Nurse Turnover and Its Adverse Effects on Patients


The turnover rate for new nurses often reaches as high as one in five individuals. It is a costly and impactful factor in the healthcare workforce. A nurse’s ability to fulfill responsibilities and meet patient needs is strongly dependent on emotional and psychological health. Adverse working conditions and high-pressure healthcare environments will result in deteriorating well-being which will lead to poor delivery of care and high turnover rates.

Context

Nursing turnover is a highly concerning issue in the healthcare system. There are significant supply-demand gaps for nurses in developed countries as the utilization of healthcare continues to increase. Turnover creates both costs and operational issues such as hiring and training, productivity decrease, lack of experience and poor organizational knowledge, and a dysfunctional work environment with errors in care provision.

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Nursing turnovers can exceed 33% within the first two years and result in a cost of up to $64,000 per individual (Halter et al., 2017). Labor conditions and high-pressure environments are often cited as contextual factors for this phenomenon. Nurses experience rapid and extensive burnout due to intensive scheduling, emotional trauma, and psychological pressures. As a result of secondary outcomes, care quality begins to diminish as patient safety, staff participation, and optimal outcomes are negatively affected.

1st Con-Point

The nursing profession includes components that call for intellectual and emotional labor and pressures. The high rate of turnovers can be associated with increasing demands from nurses in modern healthcare. Nantsupawat et al. (2014) stated that the work environment consists of factors all of which influence the level of stress, satisfaction, and well-being of nurses. A nurse will most likely leave if the work becomes distressful or unbearable for several reasons. According to Rushton, Batcheller, Schroeder, and Donohue (2015), the extreme levels of stress experienced by nurses are directly associated with moral distress and burnout.

This is directly correlated with turnover rates and successful attempts of retention by hospitals. A nurse’s willingness to participate in the job depends on their level of emotional stability in a challenging profession.

2nd Con-Point

One of the primary variables affecting turnover rates is the level of nursing professional satisfaction. Nurses who can develop resilience are more likely to experience professional satisfaction and longer careers with greater capacity for duty and stress resistance. Therefore, by managing stress levels and providing adequate support to develop resilience in nurses, turnover rates can be decreased in the long term. Cho et al. (2015) note that lack of strong supporting resources and leadership strongly decreases satisfaction. A prolonged decline in dissatisfaction and emotional fatigue will lead to turnover. Therefore, competent management and the offering of supporting resources are vital for the retention of nurses by improving professional satisfaction.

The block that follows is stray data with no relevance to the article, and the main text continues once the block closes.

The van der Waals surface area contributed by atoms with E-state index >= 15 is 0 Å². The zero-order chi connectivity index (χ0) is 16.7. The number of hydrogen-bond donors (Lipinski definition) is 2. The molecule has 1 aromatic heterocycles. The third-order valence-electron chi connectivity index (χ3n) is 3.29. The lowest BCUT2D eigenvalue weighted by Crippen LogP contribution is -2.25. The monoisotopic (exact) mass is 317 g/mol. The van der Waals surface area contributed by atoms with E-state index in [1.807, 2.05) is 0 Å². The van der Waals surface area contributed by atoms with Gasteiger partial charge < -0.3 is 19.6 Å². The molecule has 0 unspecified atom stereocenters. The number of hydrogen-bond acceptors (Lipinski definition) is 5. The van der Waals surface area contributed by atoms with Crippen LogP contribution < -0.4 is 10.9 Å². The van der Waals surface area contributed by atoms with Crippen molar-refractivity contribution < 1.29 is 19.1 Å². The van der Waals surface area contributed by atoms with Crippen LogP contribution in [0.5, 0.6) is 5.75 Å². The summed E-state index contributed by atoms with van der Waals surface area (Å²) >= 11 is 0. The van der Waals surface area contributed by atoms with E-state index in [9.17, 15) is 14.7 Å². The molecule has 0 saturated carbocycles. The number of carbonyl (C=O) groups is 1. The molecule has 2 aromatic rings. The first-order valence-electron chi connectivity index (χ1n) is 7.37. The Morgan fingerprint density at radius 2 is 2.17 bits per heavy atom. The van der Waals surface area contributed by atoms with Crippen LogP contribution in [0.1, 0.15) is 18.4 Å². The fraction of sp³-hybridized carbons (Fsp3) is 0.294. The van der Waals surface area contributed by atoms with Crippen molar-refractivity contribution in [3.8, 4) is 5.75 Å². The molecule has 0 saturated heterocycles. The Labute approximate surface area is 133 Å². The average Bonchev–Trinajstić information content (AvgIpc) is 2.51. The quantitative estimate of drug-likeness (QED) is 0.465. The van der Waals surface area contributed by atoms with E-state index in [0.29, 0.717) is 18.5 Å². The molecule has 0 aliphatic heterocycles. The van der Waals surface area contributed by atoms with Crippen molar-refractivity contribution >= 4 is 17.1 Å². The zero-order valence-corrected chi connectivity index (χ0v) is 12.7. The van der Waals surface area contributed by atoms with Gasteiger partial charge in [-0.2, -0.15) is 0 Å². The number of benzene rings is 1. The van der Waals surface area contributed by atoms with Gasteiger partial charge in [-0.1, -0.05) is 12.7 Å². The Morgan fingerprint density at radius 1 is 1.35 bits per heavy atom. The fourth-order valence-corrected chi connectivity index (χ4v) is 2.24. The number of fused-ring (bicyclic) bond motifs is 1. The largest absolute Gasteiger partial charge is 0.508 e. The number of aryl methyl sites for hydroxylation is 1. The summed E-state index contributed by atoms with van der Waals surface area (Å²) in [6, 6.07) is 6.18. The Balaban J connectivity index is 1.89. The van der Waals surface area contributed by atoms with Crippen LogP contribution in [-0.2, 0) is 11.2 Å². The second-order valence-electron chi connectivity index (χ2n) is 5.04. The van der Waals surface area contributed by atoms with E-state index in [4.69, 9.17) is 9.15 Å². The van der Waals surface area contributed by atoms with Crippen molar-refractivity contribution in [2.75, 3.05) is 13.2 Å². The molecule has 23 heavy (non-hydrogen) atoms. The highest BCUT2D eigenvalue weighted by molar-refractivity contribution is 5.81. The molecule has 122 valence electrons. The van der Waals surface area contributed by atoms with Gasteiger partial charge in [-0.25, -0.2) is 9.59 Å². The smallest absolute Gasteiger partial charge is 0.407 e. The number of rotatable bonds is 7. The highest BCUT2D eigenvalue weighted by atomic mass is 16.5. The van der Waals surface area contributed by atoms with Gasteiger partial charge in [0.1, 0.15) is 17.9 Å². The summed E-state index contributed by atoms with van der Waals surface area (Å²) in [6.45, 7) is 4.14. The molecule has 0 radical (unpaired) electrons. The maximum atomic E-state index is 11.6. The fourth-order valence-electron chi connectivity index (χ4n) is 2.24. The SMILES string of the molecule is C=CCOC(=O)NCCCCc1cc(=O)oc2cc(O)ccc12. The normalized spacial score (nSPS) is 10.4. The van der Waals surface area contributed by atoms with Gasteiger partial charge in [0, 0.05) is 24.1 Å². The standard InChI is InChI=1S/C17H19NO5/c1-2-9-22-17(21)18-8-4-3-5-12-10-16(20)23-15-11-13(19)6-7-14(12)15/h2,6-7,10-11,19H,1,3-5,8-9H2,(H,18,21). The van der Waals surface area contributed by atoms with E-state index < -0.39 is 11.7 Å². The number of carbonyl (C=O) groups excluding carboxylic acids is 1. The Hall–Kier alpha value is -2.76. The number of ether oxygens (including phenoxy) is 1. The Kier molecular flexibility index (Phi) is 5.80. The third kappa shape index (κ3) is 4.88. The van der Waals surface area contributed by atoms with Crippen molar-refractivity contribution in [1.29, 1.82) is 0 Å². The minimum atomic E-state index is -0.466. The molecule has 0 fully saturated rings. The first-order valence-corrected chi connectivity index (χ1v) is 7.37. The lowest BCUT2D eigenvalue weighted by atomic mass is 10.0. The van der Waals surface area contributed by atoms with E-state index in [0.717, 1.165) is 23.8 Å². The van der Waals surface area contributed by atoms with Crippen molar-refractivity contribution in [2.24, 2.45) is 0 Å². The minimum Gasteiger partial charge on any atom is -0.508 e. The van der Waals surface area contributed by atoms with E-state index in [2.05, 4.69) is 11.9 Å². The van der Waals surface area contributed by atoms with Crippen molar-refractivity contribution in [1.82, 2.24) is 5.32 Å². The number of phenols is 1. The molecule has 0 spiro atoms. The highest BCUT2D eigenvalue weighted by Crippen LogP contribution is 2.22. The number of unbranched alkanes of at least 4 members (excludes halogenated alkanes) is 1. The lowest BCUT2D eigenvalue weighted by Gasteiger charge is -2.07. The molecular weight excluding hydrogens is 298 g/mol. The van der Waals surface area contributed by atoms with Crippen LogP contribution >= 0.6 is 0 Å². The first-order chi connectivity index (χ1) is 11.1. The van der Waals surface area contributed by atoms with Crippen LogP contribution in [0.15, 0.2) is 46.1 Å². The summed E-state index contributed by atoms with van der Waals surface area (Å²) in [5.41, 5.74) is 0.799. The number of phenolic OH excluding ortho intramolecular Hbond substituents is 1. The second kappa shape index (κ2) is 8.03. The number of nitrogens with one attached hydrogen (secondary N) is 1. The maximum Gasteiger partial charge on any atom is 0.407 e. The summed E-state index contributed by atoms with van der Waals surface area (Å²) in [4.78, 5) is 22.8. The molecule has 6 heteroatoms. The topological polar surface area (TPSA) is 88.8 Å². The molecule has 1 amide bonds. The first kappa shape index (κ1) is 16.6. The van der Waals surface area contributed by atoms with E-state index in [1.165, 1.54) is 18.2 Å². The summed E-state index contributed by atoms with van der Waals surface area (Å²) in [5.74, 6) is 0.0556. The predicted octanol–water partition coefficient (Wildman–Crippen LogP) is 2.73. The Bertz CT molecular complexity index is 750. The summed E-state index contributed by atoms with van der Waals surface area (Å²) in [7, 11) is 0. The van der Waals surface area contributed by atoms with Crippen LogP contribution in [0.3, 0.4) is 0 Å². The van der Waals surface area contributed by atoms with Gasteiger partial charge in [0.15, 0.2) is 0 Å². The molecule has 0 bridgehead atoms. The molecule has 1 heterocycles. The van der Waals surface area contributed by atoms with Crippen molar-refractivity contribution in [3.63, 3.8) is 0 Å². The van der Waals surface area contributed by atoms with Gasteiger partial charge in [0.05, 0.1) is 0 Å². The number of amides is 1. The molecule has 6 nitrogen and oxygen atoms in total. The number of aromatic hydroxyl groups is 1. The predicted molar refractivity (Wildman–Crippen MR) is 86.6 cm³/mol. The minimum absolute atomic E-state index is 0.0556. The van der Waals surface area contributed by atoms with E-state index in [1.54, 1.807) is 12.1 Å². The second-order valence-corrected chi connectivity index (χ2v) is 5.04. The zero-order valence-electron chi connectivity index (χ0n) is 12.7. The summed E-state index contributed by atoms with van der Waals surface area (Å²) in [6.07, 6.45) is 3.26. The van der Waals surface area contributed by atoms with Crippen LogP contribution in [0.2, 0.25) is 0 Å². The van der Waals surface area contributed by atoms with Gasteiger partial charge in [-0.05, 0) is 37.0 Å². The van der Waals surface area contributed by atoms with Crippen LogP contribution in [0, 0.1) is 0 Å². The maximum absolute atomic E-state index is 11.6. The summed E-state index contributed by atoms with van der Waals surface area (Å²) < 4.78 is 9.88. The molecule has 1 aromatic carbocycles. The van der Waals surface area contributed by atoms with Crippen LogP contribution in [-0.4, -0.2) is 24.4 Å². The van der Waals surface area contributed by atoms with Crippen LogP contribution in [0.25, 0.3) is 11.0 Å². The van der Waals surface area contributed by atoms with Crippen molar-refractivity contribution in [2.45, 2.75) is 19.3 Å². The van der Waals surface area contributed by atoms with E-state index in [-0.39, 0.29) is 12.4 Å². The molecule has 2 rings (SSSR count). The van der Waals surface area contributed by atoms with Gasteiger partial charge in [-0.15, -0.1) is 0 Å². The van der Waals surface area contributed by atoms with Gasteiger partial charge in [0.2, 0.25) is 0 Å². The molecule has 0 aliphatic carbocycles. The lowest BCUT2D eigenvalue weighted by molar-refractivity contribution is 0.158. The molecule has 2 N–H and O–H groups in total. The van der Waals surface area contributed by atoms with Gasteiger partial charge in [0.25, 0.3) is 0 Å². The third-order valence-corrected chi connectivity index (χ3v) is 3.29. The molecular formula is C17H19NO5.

3rd Con-Point

Increasing turnover rates are beginning to have negative impacts on healthcare delivery and patient wellbeing. Cho et al. (2015) present evidence that policies that negatively affect nursing work environments and cause dissatisfaction with eventual turnovers are directly correlated to increased mortality levels. The needs of patients and their families are no longer fulfilled as the remaining staff is stretched thin and lacks the human capital to fully engage in the health delivery process. Patients may experience uncertainty and a lack of patient-centered care. As a result, optimal outcomes are less common, and overall satisfaction is decreased.

Conclusion

Nursing turnover rates are impacted by high-pressure working environments which impact their emotional stress levels. Professional satisfaction is the key variable to maintaining retention and resilience in nurses, often dependent on the workplace support systems in place. Nevertheless, high turnover rates continue to have negative impacts on the quality of healthcare delivery as well as patient outcomes and satisfaction. The intertwining nature of these aspects suggests that solutions focusing on mitigating nurse turnover rates can potentially improve the overall quality of the healthcare industry.

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References

Cho, E., Sloane, D., Kim, E., Kim, S., Choi, M., Yoo, I…. Aiken, L. (2015). Effects of nurse staffing, work environments, and education on patient mortality: An observational study. International Journal of Nursing Studies, 52(2), 535-542. Web.

Halter, M., Pelone, F., Boiko, O., Beighton, C., Harris, R., Gale, J., Gourlay, S., … Drennan, V. (2017). Interventions to reduce adult nursing turnover: A systematic review of systematic reviews. The Open Nursing Journal, 11, 108-123. Web.

Nantsupawat, A., Kunaviktikul, W., Nantsupawat, R., Wichaikhum, O., Thienthong, H., & Poghosyan, L. (2016). Effects of nurse work environment on job dissatisfaction, burnout, intention to leave. International Nursing Review, 64, 91–98. Web.

Rushton, C. H., Batcheller, J., Schroeder, K., & Donohue, P. (2015). Burnout and resilience among nurses practicing in high-intensity settings. American Journal of Critical Care, 24(5), 412–420. Web.

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